When I decided to give up the induced epidemic of fashion, it almost seemed impossible. How can I stop following what’s in style? How can I just not make use of all those new and pretty dresses that I have? Most of all how can I suddenly cover myself in black and let people look at me with suspicion and later on find this unexpected change amusing. But wait a min all my life I have been doing what they think is right and look what I got from it. Nothing, I am empty handed. But now that I am putting my efforts in the right direction I feel sorry for all the time that I have wasted. The change that Allah helped me bring in myself made me understand the superiority and preeminence of submitting oneself to Allah subhanahu wa ta'ala.

The reaction of people around me was not much encouraging. My mother was not so sure that I would be able to pull it off, my sister said I am some crazy lunatic not knowing what she is up against (she thought I wasn’t serious) and my friends did not approve of this “radicalism”. I remember even the minute details of how nervous I was the first day I put on a plain black loose gown and covered my face so that only eyes were visible. When I entered in the class I could feel people staring at me and murmuring with some strange unease. I couldn’t understand everything but surely heard them saying, “is that her”? “What happened to her”? “Strange”! I had no option but to ignore them. Without saying anything I just came and sat with my best friend hoping for an approval. She looked at me, smiled and turned away. At that time i thought maybe it wasn’t such a good idea. Later that day I encountered diverse reactions. Few admired it, some remained indifferent and many asked such questions as “what happened to you? Your family is broadminded, why are you doing this?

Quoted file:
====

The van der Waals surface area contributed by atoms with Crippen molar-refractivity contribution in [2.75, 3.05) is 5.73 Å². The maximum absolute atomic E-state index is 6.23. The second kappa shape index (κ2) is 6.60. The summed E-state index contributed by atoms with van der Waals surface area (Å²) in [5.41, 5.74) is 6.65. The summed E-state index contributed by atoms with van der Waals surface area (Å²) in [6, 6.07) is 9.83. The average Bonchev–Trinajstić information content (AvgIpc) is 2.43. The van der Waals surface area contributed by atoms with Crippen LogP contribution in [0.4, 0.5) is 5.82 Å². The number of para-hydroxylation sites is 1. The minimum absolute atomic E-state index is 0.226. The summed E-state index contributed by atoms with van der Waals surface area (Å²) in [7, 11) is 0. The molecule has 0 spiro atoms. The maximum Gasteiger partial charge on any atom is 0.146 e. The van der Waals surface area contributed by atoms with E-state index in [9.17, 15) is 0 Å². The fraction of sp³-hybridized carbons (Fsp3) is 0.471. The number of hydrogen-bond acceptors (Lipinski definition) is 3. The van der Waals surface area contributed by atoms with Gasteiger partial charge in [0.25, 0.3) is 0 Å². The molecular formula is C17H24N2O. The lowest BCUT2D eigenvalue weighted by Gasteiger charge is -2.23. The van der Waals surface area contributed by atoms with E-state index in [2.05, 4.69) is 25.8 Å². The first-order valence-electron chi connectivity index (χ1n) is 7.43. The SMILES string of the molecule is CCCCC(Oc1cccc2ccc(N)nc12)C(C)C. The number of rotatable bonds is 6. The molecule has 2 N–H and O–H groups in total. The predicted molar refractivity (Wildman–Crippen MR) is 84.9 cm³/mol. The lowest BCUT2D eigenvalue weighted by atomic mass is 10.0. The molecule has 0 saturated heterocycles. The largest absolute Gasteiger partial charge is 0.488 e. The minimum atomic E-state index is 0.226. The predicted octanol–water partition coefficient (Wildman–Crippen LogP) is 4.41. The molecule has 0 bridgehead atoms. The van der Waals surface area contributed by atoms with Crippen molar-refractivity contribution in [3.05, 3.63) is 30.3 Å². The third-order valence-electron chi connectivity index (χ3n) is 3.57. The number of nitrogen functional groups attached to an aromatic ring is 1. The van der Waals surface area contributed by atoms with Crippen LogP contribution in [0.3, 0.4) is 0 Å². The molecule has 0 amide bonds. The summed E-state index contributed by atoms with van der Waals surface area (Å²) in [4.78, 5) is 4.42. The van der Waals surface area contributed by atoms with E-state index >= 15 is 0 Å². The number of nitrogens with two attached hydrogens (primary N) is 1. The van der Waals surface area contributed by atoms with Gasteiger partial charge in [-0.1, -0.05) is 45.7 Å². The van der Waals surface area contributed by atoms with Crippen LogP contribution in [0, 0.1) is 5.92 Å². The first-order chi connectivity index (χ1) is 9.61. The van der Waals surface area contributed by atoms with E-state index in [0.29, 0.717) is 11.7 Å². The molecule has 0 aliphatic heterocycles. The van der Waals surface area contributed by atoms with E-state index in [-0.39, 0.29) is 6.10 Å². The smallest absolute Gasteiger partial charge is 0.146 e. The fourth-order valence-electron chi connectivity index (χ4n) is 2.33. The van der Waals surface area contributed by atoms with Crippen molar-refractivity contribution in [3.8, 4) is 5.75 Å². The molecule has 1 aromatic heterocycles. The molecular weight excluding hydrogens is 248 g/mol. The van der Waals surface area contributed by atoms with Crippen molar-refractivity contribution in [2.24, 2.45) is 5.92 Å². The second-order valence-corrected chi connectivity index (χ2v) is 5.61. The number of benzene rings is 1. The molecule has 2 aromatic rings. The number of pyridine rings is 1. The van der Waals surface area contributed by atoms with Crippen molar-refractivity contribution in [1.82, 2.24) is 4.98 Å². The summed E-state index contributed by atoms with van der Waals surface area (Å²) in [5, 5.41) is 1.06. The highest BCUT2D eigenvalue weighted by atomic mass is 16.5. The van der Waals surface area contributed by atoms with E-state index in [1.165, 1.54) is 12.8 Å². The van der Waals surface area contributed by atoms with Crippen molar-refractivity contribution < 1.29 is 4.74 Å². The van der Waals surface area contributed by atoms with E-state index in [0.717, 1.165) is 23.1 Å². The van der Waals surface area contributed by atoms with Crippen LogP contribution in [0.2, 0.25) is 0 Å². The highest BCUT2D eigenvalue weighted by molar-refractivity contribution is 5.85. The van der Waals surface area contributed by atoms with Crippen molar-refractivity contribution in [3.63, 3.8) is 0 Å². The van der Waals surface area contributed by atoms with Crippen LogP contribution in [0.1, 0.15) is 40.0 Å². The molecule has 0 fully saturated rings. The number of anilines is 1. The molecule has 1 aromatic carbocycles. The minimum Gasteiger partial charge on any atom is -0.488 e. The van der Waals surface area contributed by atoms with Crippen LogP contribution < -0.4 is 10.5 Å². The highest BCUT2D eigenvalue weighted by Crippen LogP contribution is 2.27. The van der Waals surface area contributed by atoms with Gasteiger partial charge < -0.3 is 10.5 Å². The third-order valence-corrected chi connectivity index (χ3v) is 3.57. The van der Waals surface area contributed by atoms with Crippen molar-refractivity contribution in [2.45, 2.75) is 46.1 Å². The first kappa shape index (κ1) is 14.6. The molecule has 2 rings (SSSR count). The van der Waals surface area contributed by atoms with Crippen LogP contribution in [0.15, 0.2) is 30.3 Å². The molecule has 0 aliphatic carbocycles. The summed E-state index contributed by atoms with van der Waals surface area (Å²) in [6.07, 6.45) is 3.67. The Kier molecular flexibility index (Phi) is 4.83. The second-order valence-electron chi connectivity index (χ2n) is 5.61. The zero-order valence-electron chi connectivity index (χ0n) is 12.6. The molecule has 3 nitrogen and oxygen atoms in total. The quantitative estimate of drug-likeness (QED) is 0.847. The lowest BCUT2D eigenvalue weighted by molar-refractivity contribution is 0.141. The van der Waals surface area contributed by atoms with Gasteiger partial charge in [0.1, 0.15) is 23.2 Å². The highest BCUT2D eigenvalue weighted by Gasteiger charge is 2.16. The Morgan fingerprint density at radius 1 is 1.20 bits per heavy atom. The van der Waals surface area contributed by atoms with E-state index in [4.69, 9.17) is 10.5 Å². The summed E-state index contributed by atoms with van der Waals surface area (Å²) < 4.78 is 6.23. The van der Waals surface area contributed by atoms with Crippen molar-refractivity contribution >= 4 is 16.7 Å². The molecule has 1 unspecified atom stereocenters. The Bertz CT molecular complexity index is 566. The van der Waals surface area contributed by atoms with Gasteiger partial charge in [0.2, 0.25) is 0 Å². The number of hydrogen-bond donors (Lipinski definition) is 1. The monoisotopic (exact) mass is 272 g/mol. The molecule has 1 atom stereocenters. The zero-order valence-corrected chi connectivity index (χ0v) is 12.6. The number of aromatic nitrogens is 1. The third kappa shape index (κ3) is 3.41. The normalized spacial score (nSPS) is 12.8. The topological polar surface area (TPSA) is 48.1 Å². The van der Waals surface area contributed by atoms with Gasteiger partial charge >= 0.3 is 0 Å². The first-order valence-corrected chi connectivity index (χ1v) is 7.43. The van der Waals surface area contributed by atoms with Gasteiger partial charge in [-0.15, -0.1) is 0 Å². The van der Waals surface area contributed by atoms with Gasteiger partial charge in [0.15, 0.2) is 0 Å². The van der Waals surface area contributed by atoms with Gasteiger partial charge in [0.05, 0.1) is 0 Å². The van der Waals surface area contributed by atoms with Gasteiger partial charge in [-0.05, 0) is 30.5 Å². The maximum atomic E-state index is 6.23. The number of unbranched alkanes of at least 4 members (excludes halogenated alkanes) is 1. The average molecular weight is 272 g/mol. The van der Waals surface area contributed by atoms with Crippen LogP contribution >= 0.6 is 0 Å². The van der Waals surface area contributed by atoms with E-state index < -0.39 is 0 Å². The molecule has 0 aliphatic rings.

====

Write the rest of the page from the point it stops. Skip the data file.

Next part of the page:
These reactions were making things hard for me until I thought to myself that how can you know the true strength of your faith if it goes untested and how can you feel at odds when you know Allah subhanahu wa ta'ala is watching you and He is with you. Things became easier for me when a good friend told me that these hostile comments and opposing remarks is the best part because you get rewarded for that! So as the time went by I became accustomed to it and now it’s becoming less and less difficult to carry it.

I feel at ease with a dignified simplicity. Sometimes I feel it has given me the power and has strengthened my will to be that individual who I really wanted to be all this time. Hijab has shown me my true prominence in Islam and has made me its ambassador; making me strong and keeping me away from immorality that I might otherwise be exposed to. I feel that my conduct, my efforts and my actions represent and teach Islam to people without me saying anything. It makes me feel safe and protected. Most of all it has given me power to strengthen my faith. You just need to take that one step towards change and Allah subhanahu wa ta'ala will never disappoint you. But it’s up to you to take the true initiative and make that change instead of waiting for it to come along all by itself! Now when I dress up in my “black loose gown” it feels so good to be doing it for a cause, for my roots, my religion and for my Creator!
Anonymous